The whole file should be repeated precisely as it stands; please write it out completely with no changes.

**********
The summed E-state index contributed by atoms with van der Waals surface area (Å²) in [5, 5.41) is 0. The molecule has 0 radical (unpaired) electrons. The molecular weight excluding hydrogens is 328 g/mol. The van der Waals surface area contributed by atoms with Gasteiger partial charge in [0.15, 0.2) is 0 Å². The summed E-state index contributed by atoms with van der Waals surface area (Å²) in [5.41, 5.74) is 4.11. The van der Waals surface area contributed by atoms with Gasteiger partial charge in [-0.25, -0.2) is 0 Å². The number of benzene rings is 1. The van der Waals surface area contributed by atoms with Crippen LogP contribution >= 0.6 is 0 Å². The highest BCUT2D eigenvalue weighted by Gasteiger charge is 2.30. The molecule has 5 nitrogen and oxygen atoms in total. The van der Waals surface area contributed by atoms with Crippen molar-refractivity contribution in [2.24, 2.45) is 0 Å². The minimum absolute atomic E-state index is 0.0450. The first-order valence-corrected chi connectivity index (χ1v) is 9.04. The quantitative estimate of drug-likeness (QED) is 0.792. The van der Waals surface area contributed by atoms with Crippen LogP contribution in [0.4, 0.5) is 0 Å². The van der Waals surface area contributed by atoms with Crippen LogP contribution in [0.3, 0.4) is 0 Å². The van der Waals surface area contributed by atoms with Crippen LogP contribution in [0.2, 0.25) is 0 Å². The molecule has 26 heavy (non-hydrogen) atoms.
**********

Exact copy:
The summed E-state index contributed by atoms with van der Waals surface area (Å²) in [5, 5.41) is 0. The molecule has 0 radical (unpaired) electrons. The molecular weight excluding hydrogens is 328 g/mol. The van der Waals surface area contributed by atoms with Gasteiger partial charge in [0.15, 0.2) is 0 Å². The summed E-state index contributed by atoms with van der Waals surface area (Å²) in [5.41, 5.74) is 4.11. The van der Waals surface area contributed by atoms with Gasteiger partial charge in [-0.25, -0.2) is 0 Å². The number of benzene rings is 1. The van der Waals surface area contributed by atoms with Crippen LogP contribution >= 0.6 is 0 Å². The highest BCUT2D eigenvalue weighted by Gasteiger charge is 2.30. The molecule has 5 nitrogen and oxygen atoms in total. The van der Waals surface area contributed by atoms with Crippen molar-refractivity contribution in [2.24, 2.45) is 0 Å². The minimum absolute atomic E-state index is 0.0450. The first-order valence-corrected chi connectivity index (χ1v) is 9.04. The quantitative estimate of drug-likeness (QED) is 0.792. The van der Waals surface area contributed by atoms with Crippen LogP contribution in [0.4, 0.5) is 0 Å². The van der Waals surface area contributed by atoms with Crippen LogP contribution in [0.3, 0.4) is 0 Å². The van der Waals surface area contributed by atoms with Crippen LogP contribution in [0.2, 0.25) is 0 Å². The molecule has 26 heavy (non-hydrogen) atoms.